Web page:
Subjective and Performance Measures of Sleepiness
Stanford Sleepiness Scale (SSS).
The SSS is a widely used method of quantifying changes in sleepiness (15). The scale consists of seven statements ranging from “feeling active and vital; alert; wide awake” (one) to “almost in reverie; sleep onset soon; lost struggle to remain awake” (seven).
Profile of Mood States Questionnaire (POMS).
This questionnaire was used to measure vigor-activity and fatigue-inertia. Subjects were asked to rate a list of adjectives on a five-point scale, and from these responses scores were derived by a factor-analytic technique. The POMS has been shown to be a sensitive measure of the effects of experimental manipulations on normal subjects and has been shown to have good internal consistency and validity (23).
Visual Analog Scales (VAS).
These were used to assess subjective feelings of sleepiness. Subjects indicated how they felt by marking the appropriate place on each of nine 10-cm lines separating pairs of adjectives: alert-drowsy, clear headed-muddled, dreamy-attentive, efficient-inefficient, energetic-tired, feeble-strong, quick witted-mentally slow, vigorous-lethargic, and wide awake-sleepy (13, 19, 32). The measure taken was the distance in millimeters from the end of the line indicative of arousal. Then the mean of the nine VAS ratings was calculated to give a summary score of subjective sleepiness. The validity and reliability of such VAS have previously been demonstrated in research related to daytime alertness (14).
University of Wales Institute of Science and Technology Mood Adjective Checklist (UMACL).
The UMACL was used to measure energetic arousal. The questionnaire consists of a list of words, and, for each word, volunteers indicated whether it described how they were feeling. This scale has been validated and shown to be sensitive to a range of external stressors such as drugs with sedative effects and sleep deprivation (21).
This is a high-paced task that places heavy demands on the capacity to pay continuous attention. It reliably indicates failures to maintain the speed and accuracy of performance for longer than a few minutes (24) and has proved sensitive to variations in arousal associated with time on task, time of day (8), and alcohol (26). In this task, a sequence of single digits were displayed in the center of a personal computer visual display unit. To make the task sufficiently demanding, the appearance of the digits was degraded by reversing the polarity of a random 30% of the pixels that defined the digits and their background, thereby producing images that were fuzzy and grainy. Each digit was displayed for <1 s, and subjects were required to press the space bar each time a zero appeared. The task lasted continuously for 10 min, during which a total of 600 randomly selected digits were presented, containing an average of 150 zeros. Data analysis of this task was confined to the final 9 min, with the first minute providing an initial warm-up period.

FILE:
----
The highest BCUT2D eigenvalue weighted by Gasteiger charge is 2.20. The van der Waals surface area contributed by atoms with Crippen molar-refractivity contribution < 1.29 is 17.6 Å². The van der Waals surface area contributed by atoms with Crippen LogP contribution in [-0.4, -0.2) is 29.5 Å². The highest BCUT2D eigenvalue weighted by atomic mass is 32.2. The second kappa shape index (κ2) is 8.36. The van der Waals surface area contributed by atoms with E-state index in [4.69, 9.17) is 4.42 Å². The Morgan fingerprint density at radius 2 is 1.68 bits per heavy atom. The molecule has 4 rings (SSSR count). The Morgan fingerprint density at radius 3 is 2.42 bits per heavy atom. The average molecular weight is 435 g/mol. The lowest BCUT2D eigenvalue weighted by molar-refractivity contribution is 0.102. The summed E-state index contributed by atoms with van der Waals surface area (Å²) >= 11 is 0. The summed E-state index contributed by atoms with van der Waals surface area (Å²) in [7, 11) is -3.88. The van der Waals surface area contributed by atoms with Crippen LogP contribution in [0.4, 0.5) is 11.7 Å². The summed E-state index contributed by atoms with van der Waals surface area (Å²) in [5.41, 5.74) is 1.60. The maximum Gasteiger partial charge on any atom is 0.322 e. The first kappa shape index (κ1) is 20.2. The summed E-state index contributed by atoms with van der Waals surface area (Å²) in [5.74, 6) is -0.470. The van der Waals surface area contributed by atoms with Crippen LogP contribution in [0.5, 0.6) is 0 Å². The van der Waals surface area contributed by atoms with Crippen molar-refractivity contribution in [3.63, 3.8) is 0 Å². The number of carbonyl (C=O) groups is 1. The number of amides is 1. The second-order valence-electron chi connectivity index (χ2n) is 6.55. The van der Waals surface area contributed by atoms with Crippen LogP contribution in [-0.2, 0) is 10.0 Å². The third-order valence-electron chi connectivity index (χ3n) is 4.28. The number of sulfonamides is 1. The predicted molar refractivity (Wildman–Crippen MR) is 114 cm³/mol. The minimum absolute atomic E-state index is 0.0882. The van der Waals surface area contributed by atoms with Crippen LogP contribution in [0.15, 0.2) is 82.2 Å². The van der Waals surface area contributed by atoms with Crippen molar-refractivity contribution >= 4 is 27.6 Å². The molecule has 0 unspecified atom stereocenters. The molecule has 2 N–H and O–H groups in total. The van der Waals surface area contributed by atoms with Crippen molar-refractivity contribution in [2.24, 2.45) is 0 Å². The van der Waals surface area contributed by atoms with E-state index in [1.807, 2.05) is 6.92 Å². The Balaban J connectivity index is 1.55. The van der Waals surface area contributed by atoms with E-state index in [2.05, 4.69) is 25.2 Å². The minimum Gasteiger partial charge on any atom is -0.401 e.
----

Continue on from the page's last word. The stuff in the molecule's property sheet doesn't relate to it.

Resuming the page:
EEG measures of sleepiness.
The data were analyzed to provide answers to three different questions:question 1, Did sleepiness increase after eating a meal? question 2, If so, was this simply due to the time of the day or did recent food ingestion have an influence? question 3, Did the composition of the meal influence sleepiness? Question 1 was answered by using the first analysis, and question 2 was answered by using the second analysis. The third question was addressed in both analyses.
ANALYSIS 1: COMPARISON OF SLEEPINESS BEFORE AND 1.5 H AFTER INGESTION OF FOOD.
To test whether sleepiness increased after eating a meal, a 2 × 2 × 2 repeated-measures analysis of variance (ANOVA) was performed. The within-subjects factors were composition of meals (HFLC vs. LFHC meal), earlier/later (before and 1.5 h aftermeal 1 vs. before and 1.5. h aftermeal 2), and before/after (before eating vs. 1.5 h after eating). Any baseline differences were taken into account by including the data from before testmeal 1 as covariates.
Because the effects of the first meal may not have completely worn off just before the second meal, a comparison was made between sleepiness before and 1.5 and 3.5 h after the first meal by using a 2 × 3 repeated-measures ANOVA. The within-subjects factors were meal type (HFLC vs. LFHC) and time (3 levels).
ANALYSIS 2: EXAMINATION OF WHETHER ANY CHANGES IN SLEEPINESS ARE SOLELY DUE TO CIRCADIAN VARIATION.
To answer the second question, measures of sleepiness taken at the same time of the day were compared in subjects who had eaten a meal 1.5 h previously and those who had eaten less recently (not for 3.5 h). This was done by using a repeated-measures ANOVA with composition of meals (2 levels) and time (4 levels) as within-subject factors and group (group 1 or2) as a between-group factor. Data from the first tests of the day were used as covariates to adjust for any underlying differences in sleepiness between the groups.